Today I had the privilege of attending a memorial to celebrate the life of Dr.Rex Kenner, curator of the Cowan Vertebrate Museum (now housed in the Beaty Biodiversity Museum), who passed away earlier this year on January 23. It was held inside the peaceful sanctuary of the Unitarian Church of Vancouver.
I’ve always considered Rex one of my foremost mentors. When I was doing my undergrad in biology at UBC, he was one of the few scientists I met who really seemed like a “real” biologist. So many times you meet people who major in biology, but they are only concerned with biology on the small scale – genes, metabolic processes and the like. Even myself, who majored in genetics.
Rex was the kind of scientist who cared about the big picture – the ecology, the biodiversity and the nature of the species he studied. Every time I came to the museum to volunteer or dropped by his office to say hello, he’d have an interest tidbit to share about a specimen he was working on or a project he was involved with.
Imagine my surprise then, when I discovered today that Rex’s undergrad and Ph.D work was in the realm of physical chemistry! More surprises followed, as I learned about his work with the Taiwanese community, his contributions to the many nature groups throughout the Vancouver area, his monthly rounds of bug sampling and bird watching, and the origin of his collection of brightly hued sweaters.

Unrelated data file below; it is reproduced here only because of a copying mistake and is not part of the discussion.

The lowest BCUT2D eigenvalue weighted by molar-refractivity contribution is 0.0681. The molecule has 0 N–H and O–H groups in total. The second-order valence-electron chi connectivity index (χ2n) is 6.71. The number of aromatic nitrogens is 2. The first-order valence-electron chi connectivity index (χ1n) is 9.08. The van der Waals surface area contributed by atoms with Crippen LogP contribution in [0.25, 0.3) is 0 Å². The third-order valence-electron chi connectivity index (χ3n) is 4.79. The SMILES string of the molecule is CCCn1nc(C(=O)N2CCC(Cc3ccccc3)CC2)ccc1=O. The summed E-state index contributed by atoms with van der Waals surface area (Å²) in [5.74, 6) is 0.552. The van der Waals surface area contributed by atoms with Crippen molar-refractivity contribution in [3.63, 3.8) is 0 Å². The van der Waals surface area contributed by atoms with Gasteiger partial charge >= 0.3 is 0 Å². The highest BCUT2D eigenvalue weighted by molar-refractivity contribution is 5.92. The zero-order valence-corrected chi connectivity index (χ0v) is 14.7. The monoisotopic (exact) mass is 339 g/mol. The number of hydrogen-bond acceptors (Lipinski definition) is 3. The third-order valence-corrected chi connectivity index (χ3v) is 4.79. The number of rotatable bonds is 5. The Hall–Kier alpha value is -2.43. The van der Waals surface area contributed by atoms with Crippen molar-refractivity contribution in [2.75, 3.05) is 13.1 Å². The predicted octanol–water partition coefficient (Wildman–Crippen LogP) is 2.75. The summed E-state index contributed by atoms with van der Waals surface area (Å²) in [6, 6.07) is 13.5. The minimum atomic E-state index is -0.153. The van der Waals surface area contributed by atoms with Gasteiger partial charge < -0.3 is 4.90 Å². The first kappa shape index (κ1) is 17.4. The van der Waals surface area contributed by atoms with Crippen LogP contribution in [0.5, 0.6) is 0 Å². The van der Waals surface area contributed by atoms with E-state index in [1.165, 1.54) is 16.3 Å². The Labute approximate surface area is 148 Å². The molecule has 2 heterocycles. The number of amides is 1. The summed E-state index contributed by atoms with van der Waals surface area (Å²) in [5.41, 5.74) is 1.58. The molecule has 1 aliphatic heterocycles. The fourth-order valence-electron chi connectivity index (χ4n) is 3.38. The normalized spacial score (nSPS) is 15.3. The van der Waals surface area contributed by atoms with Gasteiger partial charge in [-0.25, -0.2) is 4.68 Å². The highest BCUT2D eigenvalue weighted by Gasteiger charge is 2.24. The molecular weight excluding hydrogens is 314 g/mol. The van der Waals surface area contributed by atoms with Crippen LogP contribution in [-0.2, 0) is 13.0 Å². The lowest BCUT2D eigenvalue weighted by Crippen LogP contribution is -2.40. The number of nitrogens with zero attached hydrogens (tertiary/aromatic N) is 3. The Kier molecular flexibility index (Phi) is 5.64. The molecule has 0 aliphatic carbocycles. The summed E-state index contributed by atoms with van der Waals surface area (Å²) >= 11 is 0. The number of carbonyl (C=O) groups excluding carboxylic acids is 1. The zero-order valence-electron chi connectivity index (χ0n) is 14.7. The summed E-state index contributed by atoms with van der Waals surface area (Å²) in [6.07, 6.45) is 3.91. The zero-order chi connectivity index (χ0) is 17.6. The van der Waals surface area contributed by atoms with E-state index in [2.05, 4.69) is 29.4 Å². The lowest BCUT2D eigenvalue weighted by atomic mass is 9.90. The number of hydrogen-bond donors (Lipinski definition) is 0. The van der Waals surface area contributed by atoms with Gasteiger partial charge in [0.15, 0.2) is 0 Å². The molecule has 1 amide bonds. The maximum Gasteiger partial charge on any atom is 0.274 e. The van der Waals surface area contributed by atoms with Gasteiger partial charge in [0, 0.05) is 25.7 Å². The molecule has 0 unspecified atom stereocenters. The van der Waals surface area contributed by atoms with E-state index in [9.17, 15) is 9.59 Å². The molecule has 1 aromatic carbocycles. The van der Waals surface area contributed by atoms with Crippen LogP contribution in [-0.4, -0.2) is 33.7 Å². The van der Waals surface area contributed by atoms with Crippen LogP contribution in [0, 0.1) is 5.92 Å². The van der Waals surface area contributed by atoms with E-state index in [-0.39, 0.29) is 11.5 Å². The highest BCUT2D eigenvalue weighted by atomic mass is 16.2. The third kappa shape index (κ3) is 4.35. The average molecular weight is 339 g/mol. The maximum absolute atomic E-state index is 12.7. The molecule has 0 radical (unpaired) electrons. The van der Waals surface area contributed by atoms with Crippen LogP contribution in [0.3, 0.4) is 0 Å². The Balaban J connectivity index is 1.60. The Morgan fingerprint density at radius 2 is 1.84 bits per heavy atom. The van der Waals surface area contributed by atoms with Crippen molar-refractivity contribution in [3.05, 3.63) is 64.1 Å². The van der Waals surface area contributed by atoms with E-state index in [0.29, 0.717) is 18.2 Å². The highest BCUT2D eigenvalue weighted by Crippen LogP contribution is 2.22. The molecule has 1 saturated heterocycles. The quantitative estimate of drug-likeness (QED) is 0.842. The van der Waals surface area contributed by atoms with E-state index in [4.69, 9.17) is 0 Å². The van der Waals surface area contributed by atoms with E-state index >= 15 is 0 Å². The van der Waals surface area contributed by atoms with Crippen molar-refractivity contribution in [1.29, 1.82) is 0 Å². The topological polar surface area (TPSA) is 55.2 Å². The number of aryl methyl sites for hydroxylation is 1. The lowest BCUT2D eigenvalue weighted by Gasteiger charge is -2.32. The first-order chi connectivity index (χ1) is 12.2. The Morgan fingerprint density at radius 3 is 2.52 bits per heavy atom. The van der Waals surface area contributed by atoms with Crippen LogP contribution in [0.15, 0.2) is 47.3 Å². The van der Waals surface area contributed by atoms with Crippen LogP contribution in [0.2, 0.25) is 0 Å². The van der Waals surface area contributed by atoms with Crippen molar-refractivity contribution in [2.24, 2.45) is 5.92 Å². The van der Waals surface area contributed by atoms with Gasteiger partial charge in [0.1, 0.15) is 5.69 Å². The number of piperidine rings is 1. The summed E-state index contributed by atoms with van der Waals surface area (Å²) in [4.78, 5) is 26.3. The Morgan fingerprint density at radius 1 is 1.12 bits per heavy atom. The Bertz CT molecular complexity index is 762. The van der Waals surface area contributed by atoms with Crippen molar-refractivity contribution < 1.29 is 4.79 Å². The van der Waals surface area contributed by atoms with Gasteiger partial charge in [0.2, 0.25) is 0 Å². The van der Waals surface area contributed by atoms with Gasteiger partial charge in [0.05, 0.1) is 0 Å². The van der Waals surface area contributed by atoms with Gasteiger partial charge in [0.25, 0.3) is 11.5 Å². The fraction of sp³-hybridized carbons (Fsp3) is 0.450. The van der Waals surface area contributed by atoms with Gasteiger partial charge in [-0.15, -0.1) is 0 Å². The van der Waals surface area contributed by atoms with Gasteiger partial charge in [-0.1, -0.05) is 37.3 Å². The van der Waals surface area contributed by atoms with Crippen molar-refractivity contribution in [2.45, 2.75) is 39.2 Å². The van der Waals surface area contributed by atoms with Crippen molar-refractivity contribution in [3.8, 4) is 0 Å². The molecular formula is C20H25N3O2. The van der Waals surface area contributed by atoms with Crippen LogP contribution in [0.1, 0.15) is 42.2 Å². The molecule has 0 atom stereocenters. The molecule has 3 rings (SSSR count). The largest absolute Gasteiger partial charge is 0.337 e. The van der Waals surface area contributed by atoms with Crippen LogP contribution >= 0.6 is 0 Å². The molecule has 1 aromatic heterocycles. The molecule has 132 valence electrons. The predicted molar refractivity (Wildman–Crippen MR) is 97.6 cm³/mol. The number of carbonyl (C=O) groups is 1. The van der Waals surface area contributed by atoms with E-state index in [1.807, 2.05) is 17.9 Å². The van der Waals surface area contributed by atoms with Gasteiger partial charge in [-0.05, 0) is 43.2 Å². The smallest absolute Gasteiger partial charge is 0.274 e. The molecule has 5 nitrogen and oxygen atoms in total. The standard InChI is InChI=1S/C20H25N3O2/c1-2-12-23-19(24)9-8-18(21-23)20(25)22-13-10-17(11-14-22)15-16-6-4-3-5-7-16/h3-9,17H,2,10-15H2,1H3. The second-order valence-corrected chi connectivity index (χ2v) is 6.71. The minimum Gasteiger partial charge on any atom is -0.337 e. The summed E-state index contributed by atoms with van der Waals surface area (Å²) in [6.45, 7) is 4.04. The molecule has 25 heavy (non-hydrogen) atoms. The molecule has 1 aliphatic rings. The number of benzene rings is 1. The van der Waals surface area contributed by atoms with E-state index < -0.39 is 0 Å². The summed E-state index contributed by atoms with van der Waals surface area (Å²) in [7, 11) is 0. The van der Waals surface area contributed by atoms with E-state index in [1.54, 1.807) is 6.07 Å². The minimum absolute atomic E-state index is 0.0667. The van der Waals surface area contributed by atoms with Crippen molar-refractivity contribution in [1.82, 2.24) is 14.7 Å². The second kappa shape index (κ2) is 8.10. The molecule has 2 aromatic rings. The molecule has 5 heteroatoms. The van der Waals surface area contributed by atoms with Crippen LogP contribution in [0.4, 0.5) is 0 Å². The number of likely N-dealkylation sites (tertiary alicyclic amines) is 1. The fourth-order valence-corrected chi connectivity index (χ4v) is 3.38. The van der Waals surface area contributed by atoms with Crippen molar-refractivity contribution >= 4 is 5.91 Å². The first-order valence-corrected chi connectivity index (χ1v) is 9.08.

Many speakers rose today to share their memories. Each one emphasized Rex’s generosity, his contributions to the community, and his passion for the natural world. I was gratified to see representatives from the Cowan Vertebrate Museum come up on stage to acknowledge and remember his work and his impact on students, staff and researchers.
For myself, Rex taught me an appreciation for biodiversity and a passion for science outreach. I truly believe that an institute like the Beaty Biodiversity Museum contributes more to our understanding of life and our place on this earth than any of the myriad of minor “breakthroughs” we hear about in the news on a daily basis. And within these institutions, it’s people like Rex who will inspire people to love science and nature. I continue to strive to match his example, though I doubt I am half as selfless as he was!
In closing, a few words from the celebration today:
Rex was green before green was cool; didn’t drive a car, didn’t own a home, didn’t need a lot of stuff. He stepped lightly on the earth. We are all better for having known him.
And the parting words:
So long, and thanks for all the fish!